On Wednesday, Green’s Arcadia group – which includes Topshop, Miss Selfridge, Burton, Dorothy Perkins and Wallis – was saved from administration after landlords voted to back turnaround plans that will see rent prices reduced and around 50 stores close.
Sir Philip faced backlash from landlords, after shopping centre owner Intu, which counts Arcadia as a tenant in 35 of its stores, refused to accept rent reductions of 25 to 50 per cent.
Despite suggestions that the decision had been on a “knife-edge”, the Topshop billionaire rejected the idea that the Topshop group had been on the point of going bust.
Speaking to the BBC, Sir Philip said: “It didn’t come close to collapse. We won the vote. It was a legitimate vote, and it was won.
“Many more landlords clearly voted yes than no. If one landlord wants to make a lot of noise that’s his choice.”
While Sir Philip said the move was cause for celebration for Arcadia’s workforce and supply chain, he did acknowledge that the retail landscape has changed and that he had been slow to react.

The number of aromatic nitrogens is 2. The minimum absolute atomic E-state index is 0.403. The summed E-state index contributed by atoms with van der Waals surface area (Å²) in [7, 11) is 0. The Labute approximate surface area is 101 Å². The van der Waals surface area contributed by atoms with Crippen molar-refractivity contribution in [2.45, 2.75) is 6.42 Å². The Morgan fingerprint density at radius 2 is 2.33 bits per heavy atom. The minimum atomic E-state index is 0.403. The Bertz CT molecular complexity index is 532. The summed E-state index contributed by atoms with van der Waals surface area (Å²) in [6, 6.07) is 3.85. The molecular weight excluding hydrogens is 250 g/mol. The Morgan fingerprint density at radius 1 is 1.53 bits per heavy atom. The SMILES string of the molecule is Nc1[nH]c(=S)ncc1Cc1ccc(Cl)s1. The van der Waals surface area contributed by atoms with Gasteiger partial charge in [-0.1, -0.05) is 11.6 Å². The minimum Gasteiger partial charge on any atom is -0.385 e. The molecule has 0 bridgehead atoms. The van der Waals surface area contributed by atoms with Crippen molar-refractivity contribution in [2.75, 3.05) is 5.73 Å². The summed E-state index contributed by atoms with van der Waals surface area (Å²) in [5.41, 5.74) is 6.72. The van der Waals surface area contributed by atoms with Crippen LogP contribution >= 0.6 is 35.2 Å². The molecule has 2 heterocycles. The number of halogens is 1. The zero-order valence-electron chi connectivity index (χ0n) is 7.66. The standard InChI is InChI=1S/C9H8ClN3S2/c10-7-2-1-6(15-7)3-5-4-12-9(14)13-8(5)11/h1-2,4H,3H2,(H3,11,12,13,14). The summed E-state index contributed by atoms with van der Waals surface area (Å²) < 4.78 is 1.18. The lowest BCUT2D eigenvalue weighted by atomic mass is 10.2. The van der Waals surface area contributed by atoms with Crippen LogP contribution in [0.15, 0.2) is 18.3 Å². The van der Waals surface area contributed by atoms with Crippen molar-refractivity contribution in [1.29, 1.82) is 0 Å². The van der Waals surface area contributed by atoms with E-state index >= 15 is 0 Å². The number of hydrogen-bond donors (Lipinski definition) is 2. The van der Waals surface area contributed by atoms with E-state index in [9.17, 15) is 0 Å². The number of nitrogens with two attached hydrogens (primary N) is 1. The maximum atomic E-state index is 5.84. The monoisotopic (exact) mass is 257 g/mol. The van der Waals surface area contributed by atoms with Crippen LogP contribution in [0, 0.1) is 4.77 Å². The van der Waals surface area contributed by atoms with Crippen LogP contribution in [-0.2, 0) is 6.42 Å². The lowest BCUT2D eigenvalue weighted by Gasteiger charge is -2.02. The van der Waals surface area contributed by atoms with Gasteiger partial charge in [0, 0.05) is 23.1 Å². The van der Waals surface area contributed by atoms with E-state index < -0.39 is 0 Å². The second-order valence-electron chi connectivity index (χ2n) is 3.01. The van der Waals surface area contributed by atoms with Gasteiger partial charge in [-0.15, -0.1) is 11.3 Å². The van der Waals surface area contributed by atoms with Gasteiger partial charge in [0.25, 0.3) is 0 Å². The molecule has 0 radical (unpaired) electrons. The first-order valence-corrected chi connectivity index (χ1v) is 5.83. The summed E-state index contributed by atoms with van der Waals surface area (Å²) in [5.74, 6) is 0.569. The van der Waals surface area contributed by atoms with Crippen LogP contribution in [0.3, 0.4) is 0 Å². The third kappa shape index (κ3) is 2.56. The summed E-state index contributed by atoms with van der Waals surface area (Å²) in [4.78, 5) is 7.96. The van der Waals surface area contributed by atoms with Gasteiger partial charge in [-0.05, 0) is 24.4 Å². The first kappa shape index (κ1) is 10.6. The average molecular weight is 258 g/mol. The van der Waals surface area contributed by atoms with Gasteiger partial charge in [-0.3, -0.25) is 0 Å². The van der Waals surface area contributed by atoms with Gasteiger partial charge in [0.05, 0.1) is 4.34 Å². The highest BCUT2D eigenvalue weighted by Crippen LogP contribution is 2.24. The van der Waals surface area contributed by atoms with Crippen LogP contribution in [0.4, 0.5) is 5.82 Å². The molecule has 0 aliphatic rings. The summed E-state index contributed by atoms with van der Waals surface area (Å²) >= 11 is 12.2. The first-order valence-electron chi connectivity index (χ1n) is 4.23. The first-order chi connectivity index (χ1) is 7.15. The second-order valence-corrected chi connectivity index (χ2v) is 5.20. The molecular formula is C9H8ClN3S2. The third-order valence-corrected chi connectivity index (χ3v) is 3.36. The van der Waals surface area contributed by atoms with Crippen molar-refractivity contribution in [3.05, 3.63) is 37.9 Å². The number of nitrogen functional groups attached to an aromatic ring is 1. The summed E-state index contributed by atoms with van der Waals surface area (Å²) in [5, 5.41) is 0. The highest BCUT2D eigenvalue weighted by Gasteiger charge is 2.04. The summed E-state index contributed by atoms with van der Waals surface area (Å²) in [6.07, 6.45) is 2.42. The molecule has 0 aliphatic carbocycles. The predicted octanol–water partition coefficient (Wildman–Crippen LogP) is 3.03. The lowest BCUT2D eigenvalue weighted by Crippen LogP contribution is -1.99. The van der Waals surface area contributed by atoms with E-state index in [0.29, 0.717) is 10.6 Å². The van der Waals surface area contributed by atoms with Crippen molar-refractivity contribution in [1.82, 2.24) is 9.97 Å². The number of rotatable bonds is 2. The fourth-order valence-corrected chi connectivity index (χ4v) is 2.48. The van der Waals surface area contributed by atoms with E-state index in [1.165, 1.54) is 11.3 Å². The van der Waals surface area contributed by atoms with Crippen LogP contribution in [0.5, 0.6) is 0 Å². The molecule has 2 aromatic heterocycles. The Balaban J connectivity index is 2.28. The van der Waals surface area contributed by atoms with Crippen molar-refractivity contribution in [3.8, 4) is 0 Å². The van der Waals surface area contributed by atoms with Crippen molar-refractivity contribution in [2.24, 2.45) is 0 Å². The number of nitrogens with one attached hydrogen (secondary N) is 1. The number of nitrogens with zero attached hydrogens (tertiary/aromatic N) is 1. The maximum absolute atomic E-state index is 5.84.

“There are companies announcing they are closing 100 stores…everybody knows it’s a changed marketplace,” Green explained.
“The market place has changed forever – people want a different kind of service. Should we have seen that three or four years ago – maybe. But now we need to get on with the job.”
Sir Philip added it was a testament to how much his suppliers trusted him that they continued to deliver stock to the stores when the company looked on the brink of administration and blamed the press for fuelling public distrust of the business.
“Because you lot make them all f***ing jealous, that’s why – it’s pretty basic”, he told the news outlet.
“They don’t like people who can write cheques.”
Over the years, Sir Philip and his family have taken large sums of money out of the Arcadia group, including a £1.2bn dividend in 2005 – the biggest UK corporate pay check in history at the time.
As a result, critics have said that he could have contributed more cash to the struggling business.
Sir Philip’s reputation was also damaged by the 2016 collapse of BHS, which resulted in the loss of 11,000 jobs.
The tycoon faced criticism for his handling of the retailer and eventually agreed to pay £363 million of his own money into its pension pot.